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Redistributive Taxation in the Roy Model

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  • Casey Rothschild
  • Florian Scheuer

Abstract

We consider optimal redistribution in a model where individuals can self-select into one of several possible sectors based on heterogeneity in a multidimensional skill vector. We first show that when the government does not observe the sectoral choice or underlying skills of its citizens, the constrained Pareto frontier can be implemented with a single non-linear income tax. We then characterize this optimal tax schedule. If sectoral inputs are complements, a many-sector model with self-selection leads to optimal income taxes that are less progressive than the corresponding taxes in a standard single-sector model under natural conditions. However, they are more progressive than in canonical multi-sector economies with discrete types and without occupational choice or overlapping sectoral wage distributions.

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Paper provided by National Bureau of Economic Research, Inc in its series NBER Working Papers with number 18228.

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Date of creation: Jul 2012
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Publication status: published as Casey Rothschild, 2013. "Redistributive Taxation in the Roy Model," The Quarterly Journal of Economics, Oxford University Press, vol. 128(2), pages 623-668.
Handle: RePEc:nbr:nberwo:18228

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Cited by:
  1. Burdín, Gabriel, 2013. "Equality under Threat by the Talented: Evidence from Worker-Managed Firms," IZA Discussion Papers 7854, Institute for the Study of Labor (IZA).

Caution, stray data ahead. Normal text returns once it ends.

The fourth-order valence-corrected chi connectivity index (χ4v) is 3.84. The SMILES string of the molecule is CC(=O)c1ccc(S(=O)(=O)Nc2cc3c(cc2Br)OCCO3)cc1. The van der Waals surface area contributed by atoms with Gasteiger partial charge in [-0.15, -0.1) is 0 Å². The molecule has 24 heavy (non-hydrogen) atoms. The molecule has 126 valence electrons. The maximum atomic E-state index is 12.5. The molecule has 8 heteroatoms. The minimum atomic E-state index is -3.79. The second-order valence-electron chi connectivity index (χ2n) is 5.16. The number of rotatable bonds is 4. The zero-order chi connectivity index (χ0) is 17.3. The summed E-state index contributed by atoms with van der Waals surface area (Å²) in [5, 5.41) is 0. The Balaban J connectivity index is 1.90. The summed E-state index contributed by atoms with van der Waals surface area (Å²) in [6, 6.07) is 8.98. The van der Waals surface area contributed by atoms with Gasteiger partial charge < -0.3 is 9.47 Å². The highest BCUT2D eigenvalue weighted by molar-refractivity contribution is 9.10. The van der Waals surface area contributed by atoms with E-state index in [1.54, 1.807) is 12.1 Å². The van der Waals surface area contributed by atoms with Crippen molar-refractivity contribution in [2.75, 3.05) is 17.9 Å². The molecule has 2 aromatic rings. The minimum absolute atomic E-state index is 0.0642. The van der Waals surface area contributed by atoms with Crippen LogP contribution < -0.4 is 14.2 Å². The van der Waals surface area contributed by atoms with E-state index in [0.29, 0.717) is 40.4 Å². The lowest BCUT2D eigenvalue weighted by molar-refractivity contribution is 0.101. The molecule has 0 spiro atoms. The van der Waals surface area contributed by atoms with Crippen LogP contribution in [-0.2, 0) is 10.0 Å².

2. Etienne Lehmann & Laurent Simula & Alain Trannoy, 2013. "Tax Me If You Can! Optimal Nonlinear Income Tax between Competing Governments," CESifo Working Paper Series 4351, CESifo Group Munich.
  3. Jonathan Heathcote & Kjetil Storesletten & Giovanni L. Violante, 2014. "Optimal Tax Progressivity: An Analytical Framework," NBER Working Papers 19899, National Bureau of Economic Research, Inc.
  4. Thomas Piketty & Emmanuel Saez & Stefanie Stantcheva, 2014. "Optimal Taxation of Top Labor Incomes: A Tale of Three Elasticities," American Economic Journal: Economic Policy, American Economic Association, vol. 6(1), pages 230-71, February.
  5. Scheuer, Florian, 2013. "Adverse selection in credit markets and regressive profit taxation," Journal of Economic Theory, Elsevier, vol. 148(4), pages 1333-1360.
  6. Michela Tincani, 2014. "School Vouchers and the Joint Sorting of Students and Teachers," Working Papers 2014-012, Human Capital and Economic Opportunity Working Group.
  7. Matthew C. Weinzierl, 2012. "The Promise of Positive Optimal Taxation," NBER Working Papers 18599, National Bureau of Economic Research, Inc.
  8. Benjamin B. Lockwood & Matthew Weinzierl, 2014. "Positive and Normative Judgments Implicit in U.S. Tax Policy, and the Costs of Unequal Growth and Recessions," Harvard Business School Working Papers 14-119, Harvard Business School.
  9. Florian Scheuer, 2013. "Entrepreneurial Taxation with Endogenous Entry," NBER Working Papers 19235, National Bureau of Economic Research, Inc.
  10. Laurence Ales & Kurnaz Musab & Sleet Christopher, . "Task, Talent, and Taxes," GSIA Working Papers 2014-E16, Carnegie Mellon University, Tepper School of Business.
  11. Laurence Ales & Soo-Haeng Cho & Ersin Korpeoglu, . "Innovation Tournaments with Multiple Contributors," GSIA Working Papers 2014-E17, Carnegie Mellon University, Tepper School of Business.

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